Thursday, November 15, 2012
Pumpkin Pie with Maple Sweetened Whipped Cream
When planning the Thanksgiving feast (or any festive meal for that matter), I often skip over the actual dinner part and think about dessert first. From there, I work backwards to choosing the main course, sides and appetizers. I love to bake, and dessert offers the opportunity to pull out cake tins, sifters, pie plates and rolling pins. While I like to add one or two new treats to our Thanksgiving dessert buffet (check out this Pumpkin-Chocolate Torte I’m making), I do appreciate tradition and I adore pumpkin pie.
One can never have too much pumpkin pie in my opinion. Growing up, I ate my slices of pumpkin pie by skimming the filling off in layers with my fork to make it last longer, saving the crust for last – I can safely say I’ve loved pastry my whole life! I prefer to keep my pumpkin pie simple, with just a hint of cinnamon and ginger. As much as I enjoy autumn spices, I like to taste the pumpkin and find it’s often lost in cloves and allspice.
Pumpkin pie is an American classic. It tastes of holidays, family, warmth and comfort. We discovered through some of our exchange students that pumpkin is often an acquired taste (along with root beer and peanut butter). Creamy, maple sweetened pumpkin custard wrapped in a rich, buttery crust gets my taste buds tingling. And whipped cream is a must – it’s a beautiful sight to see clouds of cream mounded on top of the pie (keep the bowl nearby to dollop on more).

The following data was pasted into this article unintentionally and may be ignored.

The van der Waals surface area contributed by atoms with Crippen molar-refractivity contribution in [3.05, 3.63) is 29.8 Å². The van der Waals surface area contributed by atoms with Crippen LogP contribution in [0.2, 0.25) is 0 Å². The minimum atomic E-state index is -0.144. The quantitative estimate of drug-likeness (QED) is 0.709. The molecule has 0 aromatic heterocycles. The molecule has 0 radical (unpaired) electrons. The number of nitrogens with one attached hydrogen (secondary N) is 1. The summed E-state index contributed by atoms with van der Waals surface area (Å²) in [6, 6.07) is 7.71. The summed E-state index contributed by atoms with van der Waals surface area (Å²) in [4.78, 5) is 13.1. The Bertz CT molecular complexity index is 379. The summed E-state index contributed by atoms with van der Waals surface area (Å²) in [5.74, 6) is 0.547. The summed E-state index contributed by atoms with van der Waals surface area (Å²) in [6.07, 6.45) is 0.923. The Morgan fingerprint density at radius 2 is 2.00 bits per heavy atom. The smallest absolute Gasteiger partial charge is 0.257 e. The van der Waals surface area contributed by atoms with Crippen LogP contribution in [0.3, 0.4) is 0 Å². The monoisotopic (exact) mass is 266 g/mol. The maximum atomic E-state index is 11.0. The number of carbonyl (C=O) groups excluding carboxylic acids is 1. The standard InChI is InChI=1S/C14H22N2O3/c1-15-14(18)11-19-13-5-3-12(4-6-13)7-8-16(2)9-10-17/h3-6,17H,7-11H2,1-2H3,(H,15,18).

This is Sam’s favorite pie and I must say I can happily eat it year-round. I’m most delighted when I discover leftovers the next morning and can cozy up with a slice for breakfast.
Pumpkin Pie with Maple Whipped Cream
1 1/2 cups all-purpose flour
1/2 cup whole wheat flour
1 teaspoon kosher salt
6 tablespoons unsalted butter, chilled and cut into small pieces
3-4 tablespoons ice water
2 cups unsweetened pumpkin puree
2 cups heavy cream, divided (be sure 1 cup is well chilled for whipping)
1/2 cup + 2 tablespoons maple syrup, divided
1 teaspoon fresh ginger, finely grated
1 teaspoon cinnamon
To make the pastry, combine the flour and salt in the bowl of a food processor. Pulse a few times to combine. Add the chilled butter pieces and pulse until the butter breaks up into little pieces. Add 3 tablespoons of ice water and pulse to blend. If the dough does not begin to hold together when a small amount is squeezed, add 1 more tablespoon. Turn the dough out onto a piece of parchment paper. Press into a flat disc, wrap up and pop in the fridge to chill while you prepare the filling.
In a mixing bowl, stir together the pumpkin puree, 1 cup of cream, eggs, 1/2 cup maple syrup, ginger and cinnamon. Set aside.
Preheat oven to 400 degrees. Have ready a 9 inch pie plate or tart pan. Remove the pie dough from the fridge. Open the parchment paper and lay another piece of parchment paper over the dough. Roll the dough into a round to fit our pan (remember to roll in a few directions, then move the dough around so you are rolling evenly). Peel the top sheet of paper off and, using the bottom sheet, gently invert the dough into your pan. Press in and smooth to fit and remove parchment. If you’d like, crimp the edges in a decorative way.
Fill the crust with the pumpkin filling. Place the pie plate on a rimmed baking dish and pop it in the oven. Bake until the custard is set, about 30-40 minutes (it should be a bit jiggly). Remove and let cool. Serve room temperature, or chill for up to a day before serving.
When ready to serve, whip the chilled cream with the remaining 2 tablespoons of maple syrup until soft peaks form. Dollop and eat!